Q: Doesn’t Otzma draw inspiration from the late Rabbi Meir Kahane, who was banned from running for the Knesset for racism? Aren’t its views racist? Perhaps Americans don’t understand the situation here, but even Israeli David Horovitz, the centrist editor of the Times of Israel, calls it “a group of racists” and sharply criticizes Netanyahu for his “despicable” maneuver.
A: This is going to be a long answer.

“Racist” is a word beloved by many, especially in the US, where its use has become symptomatic of a national obsession. There is no word more triggering for Americans than “racist,” no accusation so damning. What it actually means in an Israeli-Arab context is not obvious. Both Jews and Arabs come in every color, from the blackest of Ethiopian Jews to the blonde hair and blue eyes of Ahed Tamimi, the celebrity slapper of IDF soldiers. There are plenty of reasons – some better than others – that Jews and Arabs dislike, distrust, and even hate each other, and “race” doesn’t come into it (although perhaps religious-based Islamic Jew-hatred comes closest to what would be called “racism”).

But the accusation of racism functions in the same way here as in the US. It’s an on-off switch, or, better, a guillotine. When a person or political party is successfully labeled “racist,” then nothing they say and no position that they advocate is acceptable. They join the class of Nazis, pogromists, assassins, and mass murderers. People are considered justified in punching them. It goes without saying that such a person or group is not given the right to be heard or – even more so – to hold political office.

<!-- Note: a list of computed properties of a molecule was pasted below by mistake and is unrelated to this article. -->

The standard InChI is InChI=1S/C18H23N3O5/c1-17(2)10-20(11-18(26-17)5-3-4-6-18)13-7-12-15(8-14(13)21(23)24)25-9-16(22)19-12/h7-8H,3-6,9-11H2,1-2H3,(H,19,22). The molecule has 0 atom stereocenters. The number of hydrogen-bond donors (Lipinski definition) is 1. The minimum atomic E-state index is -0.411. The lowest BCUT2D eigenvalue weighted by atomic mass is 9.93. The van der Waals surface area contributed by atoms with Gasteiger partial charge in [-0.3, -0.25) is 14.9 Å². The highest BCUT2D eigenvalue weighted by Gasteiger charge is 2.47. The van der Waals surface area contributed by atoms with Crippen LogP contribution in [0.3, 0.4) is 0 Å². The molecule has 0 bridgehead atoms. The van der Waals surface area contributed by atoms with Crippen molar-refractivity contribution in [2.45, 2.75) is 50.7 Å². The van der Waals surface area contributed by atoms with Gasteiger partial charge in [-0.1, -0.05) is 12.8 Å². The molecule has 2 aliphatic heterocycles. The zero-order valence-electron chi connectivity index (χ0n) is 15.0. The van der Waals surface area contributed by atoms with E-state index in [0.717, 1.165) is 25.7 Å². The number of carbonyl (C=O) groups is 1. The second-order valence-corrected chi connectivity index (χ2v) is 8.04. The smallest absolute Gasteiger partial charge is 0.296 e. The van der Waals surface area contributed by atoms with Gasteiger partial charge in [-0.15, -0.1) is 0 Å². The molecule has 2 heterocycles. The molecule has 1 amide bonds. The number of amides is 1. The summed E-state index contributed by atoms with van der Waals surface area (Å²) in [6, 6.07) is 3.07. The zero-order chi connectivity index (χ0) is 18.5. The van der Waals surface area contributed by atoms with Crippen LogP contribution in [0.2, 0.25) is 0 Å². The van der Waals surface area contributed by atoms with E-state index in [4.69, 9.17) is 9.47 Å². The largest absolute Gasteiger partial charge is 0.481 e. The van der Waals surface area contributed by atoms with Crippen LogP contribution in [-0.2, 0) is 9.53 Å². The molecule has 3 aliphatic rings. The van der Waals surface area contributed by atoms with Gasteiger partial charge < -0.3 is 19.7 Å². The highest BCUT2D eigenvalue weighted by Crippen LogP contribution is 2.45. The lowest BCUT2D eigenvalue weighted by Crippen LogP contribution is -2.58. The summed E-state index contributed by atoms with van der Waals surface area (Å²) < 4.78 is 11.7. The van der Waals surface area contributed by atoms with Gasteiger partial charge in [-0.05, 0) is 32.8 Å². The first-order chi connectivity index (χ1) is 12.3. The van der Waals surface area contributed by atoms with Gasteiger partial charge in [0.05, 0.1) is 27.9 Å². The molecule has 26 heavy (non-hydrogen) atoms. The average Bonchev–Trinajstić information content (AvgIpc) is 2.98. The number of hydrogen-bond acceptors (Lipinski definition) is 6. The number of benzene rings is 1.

This is dangerous. Political parties need to be judged by their platforms and programs, not read out of the human race. There are laws against incitement or actual violence – there don’t also need to be laws against thought-crime, or limits on democratic elections. I think it was wrong to bar Kahane from the Knesset, especially if the same sanction wasn’t applied to the inciting Haneen Zoabi, who, among other things, sailed on the 2010 flotilla to Gaza and claimed that the “activists” had no plans for violence (until video surfaced of her standing next to Turks with pipes and iron bars).

All of the Otzma Yehudit platform (Hebrew) doesn’t appeal to me. I don’t think its concept of law leaves room for secular Jews, non-Orthodox Jews, or non-Jews in Israel. I don’t want to live in a halachic state. On the other hand, it calls for Jewish settlement of all of Eretz Israel, a death penalty for terrorist murderers, reestablishment of Jewish sovereignty on the Temple Mount, encouraging Arabs to emigrate, and other things that I strongly support. Would I vote for them? No, but I don’t believe that they should be barred from the Knesset.

Q: How did Bibi respond?
A: He didn’t mention AIPAC, but pointed out the hypocrisy of left-wing critics whose own parties or candidates cooperated with anti-Zionist Arab parties or politicians.

Q: As an American-Israeli, how do you feel about AIPAC’s statement?